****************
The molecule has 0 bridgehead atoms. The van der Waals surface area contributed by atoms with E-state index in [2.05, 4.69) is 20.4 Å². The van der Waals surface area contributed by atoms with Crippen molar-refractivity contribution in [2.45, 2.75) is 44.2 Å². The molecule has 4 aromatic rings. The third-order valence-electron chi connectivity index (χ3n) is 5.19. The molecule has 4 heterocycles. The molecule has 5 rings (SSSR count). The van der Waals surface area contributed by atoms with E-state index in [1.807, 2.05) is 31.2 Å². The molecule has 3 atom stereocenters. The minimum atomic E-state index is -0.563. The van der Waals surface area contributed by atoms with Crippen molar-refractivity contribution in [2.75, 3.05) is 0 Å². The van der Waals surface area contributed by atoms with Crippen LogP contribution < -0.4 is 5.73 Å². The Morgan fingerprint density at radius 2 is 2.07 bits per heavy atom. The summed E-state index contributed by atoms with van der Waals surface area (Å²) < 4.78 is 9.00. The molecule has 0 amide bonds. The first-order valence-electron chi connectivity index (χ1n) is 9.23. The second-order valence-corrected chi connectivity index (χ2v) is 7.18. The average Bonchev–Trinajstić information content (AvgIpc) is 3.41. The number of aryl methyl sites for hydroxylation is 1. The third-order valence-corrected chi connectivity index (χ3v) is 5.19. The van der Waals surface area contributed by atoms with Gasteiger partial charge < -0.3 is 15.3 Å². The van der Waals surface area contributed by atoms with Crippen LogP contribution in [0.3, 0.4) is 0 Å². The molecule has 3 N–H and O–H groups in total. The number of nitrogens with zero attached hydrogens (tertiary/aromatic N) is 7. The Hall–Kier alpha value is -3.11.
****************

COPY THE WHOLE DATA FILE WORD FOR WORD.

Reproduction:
The molecule has 0 bridgehead atoms. The van der Waals surface area contributed by atoms with E-state index in [2.05, 4.69) is 20.4 Å². The van der Waals surface area contributed by atoms with Crippen molar-refractivity contribution in [2.45, 2.75) is 44.2 Å². The molecule has 4 aromatic rings. The third-order valence-electron chi connectivity index (χ3n) is 5.19. The molecule has 4 heterocycles. The molecule has 5 rings (SSSR count). The van der Waals surface area contributed by atoms with E-state index in [1.807, 2.05) is 31.2 Å². The molecule has 3 atom stereocenters. The minimum atomic E-state index is -0.563. The van der Waals surface area contributed by atoms with Crippen molar-refractivity contribution in [2.75, 3.05) is 0 Å². The van der Waals surface area contributed by atoms with Crippen LogP contribution < -0.4 is 5.73 Å². The Morgan fingerprint density at radius 2 is 2.07 bits per heavy atom. The summed E-state index contributed by atoms with van der Waals surface area (Å²) < 4.78 is 9.00. The molecule has 0 amide bonds. The first-order valence-electron chi connectivity index (χ1n) is 9.23. The second-order valence-corrected chi connectivity index (χ2v) is 7.18. The average Bonchev–Trinajstić information content (AvgIpc) is 3.41. The number of aryl methyl sites for hydroxylation is 1. The third-order valence-corrected chi connectivity index (χ3v) is 5.19. The van der Waals surface area contributed by atoms with Gasteiger partial charge < -0.3 is 15.3 Å². The van der Waals surface area contributed by atoms with Crippen LogP contribution in [0.3, 0.4) is 0 Å². The molecule has 3 N–H and O–H groups in total. The number of nitrogens with zero attached hydrogens (tertiary/aromatic N) is 7. The Hall–Kier alpha value is -3.11.